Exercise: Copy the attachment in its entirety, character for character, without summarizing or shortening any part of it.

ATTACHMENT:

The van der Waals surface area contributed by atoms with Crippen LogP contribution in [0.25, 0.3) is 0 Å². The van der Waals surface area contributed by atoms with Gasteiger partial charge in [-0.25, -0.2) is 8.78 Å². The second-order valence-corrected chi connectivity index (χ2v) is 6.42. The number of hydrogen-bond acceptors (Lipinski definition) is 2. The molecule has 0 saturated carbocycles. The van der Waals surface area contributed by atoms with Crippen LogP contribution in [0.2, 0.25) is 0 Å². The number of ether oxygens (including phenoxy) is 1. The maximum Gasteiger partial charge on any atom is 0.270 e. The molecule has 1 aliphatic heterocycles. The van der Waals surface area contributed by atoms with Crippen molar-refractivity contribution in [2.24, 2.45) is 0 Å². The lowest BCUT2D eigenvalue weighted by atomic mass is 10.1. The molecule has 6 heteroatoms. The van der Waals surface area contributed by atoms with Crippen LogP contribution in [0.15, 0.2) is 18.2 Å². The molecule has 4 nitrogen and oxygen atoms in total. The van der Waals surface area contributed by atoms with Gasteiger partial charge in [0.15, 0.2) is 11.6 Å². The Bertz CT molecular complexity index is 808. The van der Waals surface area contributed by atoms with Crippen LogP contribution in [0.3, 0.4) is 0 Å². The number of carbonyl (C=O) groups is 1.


The van der Waals surface area contributed by atoms with Crippen LogP contribution in [0.25, 0.3) is 0 Å². The van der Waals surface area contributed by atoms with Gasteiger partial charge in [-0.25, -0.2) is 8.78 Å². The second-order valence-corrected chi connectivity index (χ2v) is 6.42. The number of hydrogen-bond acceptors (Lipinski definition) is 2. The molecule has 0 saturated carbocycles. The van der Waals surface area contributed by atoms with Crippen LogP contribution in [0.2, 0.25) is 0 Å². The number of ether oxygens (including phenoxy) is 1. The maximum Gasteiger partial charge on any atom is 0.270 e. The molecule has 1 aliphatic heterocycles. The van der Waals surface area contributed by atoms with Crippen molar-refractivity contribution in [2.24, 2.45) is 0 Å². The lowest BCUT2D eigenvalue weighted by atomic mass is 10.1. The molecule has 6 heteroatoms. The van der Waals surface area contributed by atoms with Crippen LogP contribution in [0.15, 0.2) is 18.2 Å². The molecule has 4 nitrogen and oxygen atoms in total. The van der Waals surface area contributed by atoms with Gasteiger partial charge in [0.15, 0.2) is 11.6 Å². The Bertz CT molecular complexity index is 808. The van der Waals surface area contributed by atoms with Crippen LogP contribution in [0.3, 0.4) is 0 Å². The number of carbonyl (C=O) groups is 1.